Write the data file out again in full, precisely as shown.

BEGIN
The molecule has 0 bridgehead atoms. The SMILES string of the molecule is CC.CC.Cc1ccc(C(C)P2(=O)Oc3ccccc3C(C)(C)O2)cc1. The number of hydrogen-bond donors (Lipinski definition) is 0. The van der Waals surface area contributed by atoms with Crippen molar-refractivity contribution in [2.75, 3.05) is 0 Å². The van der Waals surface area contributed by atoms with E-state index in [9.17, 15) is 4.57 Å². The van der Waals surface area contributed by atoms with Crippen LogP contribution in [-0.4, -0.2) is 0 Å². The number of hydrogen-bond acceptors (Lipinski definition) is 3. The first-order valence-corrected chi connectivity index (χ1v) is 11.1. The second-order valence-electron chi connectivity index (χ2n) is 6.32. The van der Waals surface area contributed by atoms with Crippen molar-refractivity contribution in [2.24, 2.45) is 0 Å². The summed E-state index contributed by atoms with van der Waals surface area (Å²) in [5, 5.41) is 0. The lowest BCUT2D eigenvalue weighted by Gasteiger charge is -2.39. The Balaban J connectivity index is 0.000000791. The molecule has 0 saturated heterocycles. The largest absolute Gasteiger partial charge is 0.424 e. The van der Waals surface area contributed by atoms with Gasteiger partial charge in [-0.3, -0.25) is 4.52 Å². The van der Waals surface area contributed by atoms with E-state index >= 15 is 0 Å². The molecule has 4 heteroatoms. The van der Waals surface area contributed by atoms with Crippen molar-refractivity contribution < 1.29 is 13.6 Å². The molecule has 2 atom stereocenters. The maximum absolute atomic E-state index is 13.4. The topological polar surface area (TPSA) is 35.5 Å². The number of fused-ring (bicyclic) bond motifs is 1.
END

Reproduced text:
The molecule has 0 bridgehead atoms. The SMILES string of the molecule is CC.CC.Cc1ccc(C(C)P2(=O)Oc3ccccc3C(C)(C)O2)cc1. The number of hydrogen-bond donors (Lipinski definition) is 0. The van der Waals surface area contributed by atoms with Crippen molar-refractivity contribution in [2.75, 3.05) is 0 Å². The van der Waals surface area contributed by atoms with E-state index in [9.17, 15) is 4.57 Å². The van der Waals surface area contributed by atoms with Crippen LogP contribution in [-0.4, -0.2) is 0 Å². The number of hydrogen-bond acceptors (Lipinski definition) is 3. The first-order valence-corrected chi connectivity index (χ1v) is 11.1. The second-order valence-electron chi connectivity index (χ2n) is 6.32. The van der Waals surface area contributed by atoms with Crippen molar-refractivity contribution in [2.24, 2.45) is 0 Å². The summed E-state index contributed by atoms with van der Waals surface area (Å²) in [5, 5.41) is 0. The lowest BCUT2D eigenvalue weighted by Gasteiger charge is -2.39. The Balaban J connectivity index is 0.000000791. The molecule has 0 saturated heterocycles. The largest absolute Gasteiger partial charge is 0.424 e. The van der Waals surface area contributed by atoms with Gasteiger partial charge in [-0.3, -0.25) is 4.52 Å². The van der Waals surface area contributed by atoms with E-state index >= 15 is 0 Å². The molecule has 4 heteroatoms. The van der Waals surface area contributed by atoms with Crippen molar-refractivity contribution < 1.29 is 13.6 Å². The molecule has 2 atom stereocenters. The maximum absolute atomic E-state index is 13.4. The topological polar surface area (TPSA) is 35.5 Å². The number of fused-ring (bicyclic) bond motifs is 1.